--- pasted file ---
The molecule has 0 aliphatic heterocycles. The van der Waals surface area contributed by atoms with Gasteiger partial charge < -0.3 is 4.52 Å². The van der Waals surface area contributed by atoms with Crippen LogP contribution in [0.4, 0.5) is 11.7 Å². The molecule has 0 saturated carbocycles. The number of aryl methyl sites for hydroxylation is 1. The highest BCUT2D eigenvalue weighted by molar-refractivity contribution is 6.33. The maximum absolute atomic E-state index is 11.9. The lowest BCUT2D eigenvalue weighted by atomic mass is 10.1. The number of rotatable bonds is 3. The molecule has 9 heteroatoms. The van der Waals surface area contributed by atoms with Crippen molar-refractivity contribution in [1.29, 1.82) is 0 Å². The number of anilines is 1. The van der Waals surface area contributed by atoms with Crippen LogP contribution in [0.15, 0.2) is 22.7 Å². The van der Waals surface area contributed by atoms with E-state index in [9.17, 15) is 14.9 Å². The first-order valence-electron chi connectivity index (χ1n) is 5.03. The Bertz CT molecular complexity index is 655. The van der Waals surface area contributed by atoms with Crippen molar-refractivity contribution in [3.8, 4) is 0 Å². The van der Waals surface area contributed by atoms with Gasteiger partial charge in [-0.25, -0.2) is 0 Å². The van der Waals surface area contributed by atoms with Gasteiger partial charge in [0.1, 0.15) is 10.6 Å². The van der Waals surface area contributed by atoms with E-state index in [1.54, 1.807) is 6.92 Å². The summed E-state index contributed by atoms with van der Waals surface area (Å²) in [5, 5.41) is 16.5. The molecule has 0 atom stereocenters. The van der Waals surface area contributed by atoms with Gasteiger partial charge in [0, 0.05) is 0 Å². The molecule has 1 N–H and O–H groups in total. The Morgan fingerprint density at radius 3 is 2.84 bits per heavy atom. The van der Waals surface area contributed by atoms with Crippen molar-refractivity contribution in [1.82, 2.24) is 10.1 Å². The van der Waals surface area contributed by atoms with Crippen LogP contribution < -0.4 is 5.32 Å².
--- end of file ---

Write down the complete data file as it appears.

The molecule has 0 aliphatic heterocycles. The van der Waals surface area contributed by atoms with Gasteiger partial charge < -0.3 is 4.52 Å². The van der Waals surface area contributed by atoms with Crippen LogP contribution in [0.4, 0.5) is 11.7 Å². The molecule has 0 saturated carbocycles. The number of aryl methyl sites for hydroxylation is 1. The highest BCUT2D eigenvalue weighted by molar-refractivity contribution is 6.33. The maximum absolute atomic E-state index is 11.9. The lowest BCUT2D eigenvalue weighted by atomic mass is 10.1. The number of rotatable bonds is 3. The molecule has 9 heteroatoms. The van der Waals surface area contributed by atoms with Crippen molar-refractivity contribution in [1.29, 1.82) is 0 Å². The number of anilines is 1. The van der Waals surface area contributed by atoms with Crippen LogP contribution in [0.15, 0.2) is 22.7 Å². The van der Waals surface area contributed by atoms with E-state index in [9.17, 15) is 14.9 Å². The first-order valence-electron chi connectivity index (χ1n) is 5.03. The Bertz CT molecular complexity index is 655. The van der Waals surface area contributed by atoms with Crippen molar-refractivity contribution in [3.8, 4) is 0 Å². The van der Waals surface area contributed by atoms with Gasteiger partial charge in [-0.25, -0.2) is 0 Å². The van der Waals surface area contributed by atoms with Gasteiger partial charge in [0.1, 0.15) is 10.6 Å². The van der Waals surface area contributed by atoms with E-state index in [1.54, 1.807) is 6.92 Å². The summed E-state index contributed by atoms with van der Waals surface area (Å²) in [5, 5.41) is 16.5. The molecule has 0 atom stereocenters. The van der Waals surface area contributed by atoms with Gasteiger partial charge in [0, 0.05) is 0 Å². The molecule has 1 N–H and O–H groups in total. The Morgan fingerprint density at radius 3 is 2.84 bits per heavy atom. The van der Waals surface area contributed by atoms with Crippen molar-refractivity contribution in [1.82, 2.24) is 10.1 Å². The van der Waals surface area contributed by atoms with Crippen LogP contribution < -0.4 is 5.32 Å².